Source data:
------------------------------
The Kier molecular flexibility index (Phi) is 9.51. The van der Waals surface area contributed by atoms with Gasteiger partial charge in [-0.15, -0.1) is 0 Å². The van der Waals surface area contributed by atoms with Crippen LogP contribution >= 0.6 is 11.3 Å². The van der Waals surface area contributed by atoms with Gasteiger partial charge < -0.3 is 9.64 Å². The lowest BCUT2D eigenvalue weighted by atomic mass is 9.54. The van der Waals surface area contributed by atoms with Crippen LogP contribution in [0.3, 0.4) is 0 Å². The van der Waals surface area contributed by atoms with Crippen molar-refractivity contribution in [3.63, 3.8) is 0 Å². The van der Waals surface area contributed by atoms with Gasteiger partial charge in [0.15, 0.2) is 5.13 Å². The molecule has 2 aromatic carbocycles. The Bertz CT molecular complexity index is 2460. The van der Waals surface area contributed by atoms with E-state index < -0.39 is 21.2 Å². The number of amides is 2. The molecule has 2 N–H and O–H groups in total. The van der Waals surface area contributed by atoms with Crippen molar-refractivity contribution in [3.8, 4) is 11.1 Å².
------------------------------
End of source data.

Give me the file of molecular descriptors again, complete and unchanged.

The Kier molecular flexibility index (Phi) is 9.51. The van der Waals surface area contributed by atoms with Gasteiger partial charge in [-0.15, -0.1) is 0 Å². The van der Waals surface area contributed by atoms with Crippen LogP contribution >= 0.6 is 11.3 Å². The van der Waals surface area contributed by atoms with Gasteiger partial charge < -0.3 is 9.64 Å². The lowest BCUT2D eigenvalue weighted by atomic mass is 9.54. The van der Waals surface area contributed by atoms with Crippen LogP contribution in [0.3, 0.4) is 0 Å². The van der Waals surface area contributed by atoms with Crippen molar-refractivity contribution in [3.63, 3.8) is 0 Å². The van der Waals surface area contributed by atoms with Gasteiger partial charge in [0.15, 0.2) is 5.13 Å². The molecule has 2 aromatic carbocycles. The Bertz CT molecular complexity index is 2460. The van der Waals surface area contributed by atoms with E-state index < -0.39 is 21.2 Å². The number of amides is 2. The molecule has 2 N–H and O–H groups in total. The van der Waals surface area contributed by atoms with Crippen molar-refractivity contribution in [3.8, 4) is 11.1 Å².